Trump destabilizes the presidency
There was a time when Christmas season damped out the noises of the mundane. Not now. Now there is a great deal more static in the United States than any number of celestial choirs can possibly hope to quell.
The disquiet arises, at least in part, from a growing sense of uncertainty in the American soul. Nothing seems normal anymore; everything feels split. Every day, we find ourselves in a new political quandary that threatens us, unsettles us, divides us rather than unifies us. And worse, the split emanates from the top down.
For the first time in modern American history, the presidency, the great stabilizer of American government, is being destabilized by the president himself. The White House itself has become a revolving door of Donald Trump advisers, fired, resigned or summarily replaced.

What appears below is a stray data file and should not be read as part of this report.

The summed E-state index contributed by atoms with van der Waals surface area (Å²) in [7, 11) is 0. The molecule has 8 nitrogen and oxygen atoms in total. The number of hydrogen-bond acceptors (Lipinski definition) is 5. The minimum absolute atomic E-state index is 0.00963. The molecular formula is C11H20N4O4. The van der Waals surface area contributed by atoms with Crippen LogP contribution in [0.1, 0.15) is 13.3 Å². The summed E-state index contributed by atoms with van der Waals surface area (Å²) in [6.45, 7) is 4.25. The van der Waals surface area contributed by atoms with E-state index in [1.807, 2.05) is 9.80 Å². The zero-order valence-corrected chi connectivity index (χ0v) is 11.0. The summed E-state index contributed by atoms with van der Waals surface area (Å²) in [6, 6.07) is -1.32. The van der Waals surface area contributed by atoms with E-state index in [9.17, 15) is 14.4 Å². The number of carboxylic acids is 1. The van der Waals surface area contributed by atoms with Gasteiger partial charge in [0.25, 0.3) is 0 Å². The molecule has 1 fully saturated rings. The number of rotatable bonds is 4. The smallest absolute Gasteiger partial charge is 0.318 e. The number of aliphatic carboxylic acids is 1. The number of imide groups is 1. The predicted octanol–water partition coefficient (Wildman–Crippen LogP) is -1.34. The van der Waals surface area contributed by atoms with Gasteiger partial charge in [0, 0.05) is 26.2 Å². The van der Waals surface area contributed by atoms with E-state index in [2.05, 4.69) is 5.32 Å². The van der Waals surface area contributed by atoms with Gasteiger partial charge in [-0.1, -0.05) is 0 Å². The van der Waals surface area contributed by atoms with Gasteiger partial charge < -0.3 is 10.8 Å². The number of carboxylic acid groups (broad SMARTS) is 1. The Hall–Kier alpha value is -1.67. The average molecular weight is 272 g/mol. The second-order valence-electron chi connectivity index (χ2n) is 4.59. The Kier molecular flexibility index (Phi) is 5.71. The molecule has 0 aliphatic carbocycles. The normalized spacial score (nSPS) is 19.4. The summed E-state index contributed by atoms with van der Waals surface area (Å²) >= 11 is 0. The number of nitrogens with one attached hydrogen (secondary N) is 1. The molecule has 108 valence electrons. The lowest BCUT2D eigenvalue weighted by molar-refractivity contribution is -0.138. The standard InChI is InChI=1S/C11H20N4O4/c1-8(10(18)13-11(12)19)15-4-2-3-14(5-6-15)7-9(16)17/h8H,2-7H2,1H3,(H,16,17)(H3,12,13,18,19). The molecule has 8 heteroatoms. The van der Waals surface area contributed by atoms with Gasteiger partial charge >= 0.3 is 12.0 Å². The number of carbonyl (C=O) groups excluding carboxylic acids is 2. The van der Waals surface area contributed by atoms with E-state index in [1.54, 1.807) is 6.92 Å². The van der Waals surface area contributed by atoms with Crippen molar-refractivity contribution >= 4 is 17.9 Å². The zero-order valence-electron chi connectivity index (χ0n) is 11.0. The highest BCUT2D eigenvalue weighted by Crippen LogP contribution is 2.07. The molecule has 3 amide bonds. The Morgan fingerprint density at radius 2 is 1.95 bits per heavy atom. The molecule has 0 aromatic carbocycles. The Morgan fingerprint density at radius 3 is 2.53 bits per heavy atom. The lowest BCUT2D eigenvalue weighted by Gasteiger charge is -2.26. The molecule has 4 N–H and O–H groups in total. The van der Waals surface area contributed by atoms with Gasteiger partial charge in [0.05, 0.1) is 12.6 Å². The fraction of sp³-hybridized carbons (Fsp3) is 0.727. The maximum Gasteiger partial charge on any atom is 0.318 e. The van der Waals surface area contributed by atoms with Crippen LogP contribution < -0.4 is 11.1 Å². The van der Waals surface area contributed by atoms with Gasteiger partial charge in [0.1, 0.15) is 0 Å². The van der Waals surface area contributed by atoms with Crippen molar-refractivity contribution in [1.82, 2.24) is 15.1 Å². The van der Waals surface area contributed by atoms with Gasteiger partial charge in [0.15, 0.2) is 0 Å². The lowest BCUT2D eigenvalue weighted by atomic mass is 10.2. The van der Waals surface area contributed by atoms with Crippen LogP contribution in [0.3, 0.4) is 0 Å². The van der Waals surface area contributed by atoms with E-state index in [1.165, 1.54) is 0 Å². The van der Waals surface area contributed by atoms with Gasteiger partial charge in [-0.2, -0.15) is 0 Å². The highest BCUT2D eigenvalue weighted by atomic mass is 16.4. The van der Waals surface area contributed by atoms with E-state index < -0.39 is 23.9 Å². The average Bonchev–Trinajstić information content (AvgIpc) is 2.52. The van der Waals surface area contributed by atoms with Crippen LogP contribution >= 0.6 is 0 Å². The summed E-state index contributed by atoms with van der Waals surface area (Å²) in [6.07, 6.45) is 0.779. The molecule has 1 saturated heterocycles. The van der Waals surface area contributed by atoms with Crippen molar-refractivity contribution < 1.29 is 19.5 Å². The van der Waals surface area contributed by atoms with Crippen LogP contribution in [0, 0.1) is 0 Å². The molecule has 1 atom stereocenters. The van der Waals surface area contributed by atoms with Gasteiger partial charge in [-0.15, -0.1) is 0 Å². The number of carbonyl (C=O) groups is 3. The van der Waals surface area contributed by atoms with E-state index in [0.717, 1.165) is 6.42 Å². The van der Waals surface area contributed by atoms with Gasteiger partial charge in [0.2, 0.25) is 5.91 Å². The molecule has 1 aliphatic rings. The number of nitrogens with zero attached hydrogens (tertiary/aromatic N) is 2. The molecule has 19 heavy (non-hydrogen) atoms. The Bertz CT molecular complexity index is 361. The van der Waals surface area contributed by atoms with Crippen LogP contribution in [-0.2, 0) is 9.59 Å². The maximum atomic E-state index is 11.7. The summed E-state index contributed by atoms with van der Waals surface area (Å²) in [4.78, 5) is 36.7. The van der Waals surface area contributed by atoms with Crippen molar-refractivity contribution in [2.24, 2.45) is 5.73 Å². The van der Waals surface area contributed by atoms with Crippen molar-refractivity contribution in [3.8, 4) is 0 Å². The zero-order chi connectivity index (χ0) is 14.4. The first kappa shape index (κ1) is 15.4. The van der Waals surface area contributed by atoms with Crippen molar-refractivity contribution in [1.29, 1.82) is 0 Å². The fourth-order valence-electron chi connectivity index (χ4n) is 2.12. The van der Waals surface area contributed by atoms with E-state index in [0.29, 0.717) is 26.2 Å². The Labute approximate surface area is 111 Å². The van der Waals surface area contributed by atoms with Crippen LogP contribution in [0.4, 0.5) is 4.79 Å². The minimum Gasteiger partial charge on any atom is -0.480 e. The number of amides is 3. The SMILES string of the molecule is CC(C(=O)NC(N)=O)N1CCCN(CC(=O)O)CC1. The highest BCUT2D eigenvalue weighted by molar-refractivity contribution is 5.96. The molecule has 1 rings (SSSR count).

Some of these high-level ex-officials left under the specter of corruption; others were fired for giving the president advice and answers he did not want. A rare few left, it seems, for conscience reasons. Whatever the reason for the departures, they tempt a person to doubt the stability of presidential planning as one political team follows another in rapid succession.
Finally, the president's "policies"— rather than proposed thoughtfully — are tweeted compulsively. So much for programs shaped by discernment, discussion and thoughtful debate in Congresses before this one.
But most important of all, perhaps, is the manner in which the government is being conducted: Presidential gravitas has been blown to the wind. So should we take him seriously or not? Presidential commitment to the welfare of the entire country, rather than the militarization of its particular parts, has been reduced to equal mixtures of party politics and gross racism. So is he a national president or a factional president? As a result, too much of what purports to be presidential leadership feels like presidential whim or, worse, presidential agitation. So is the country safe or not?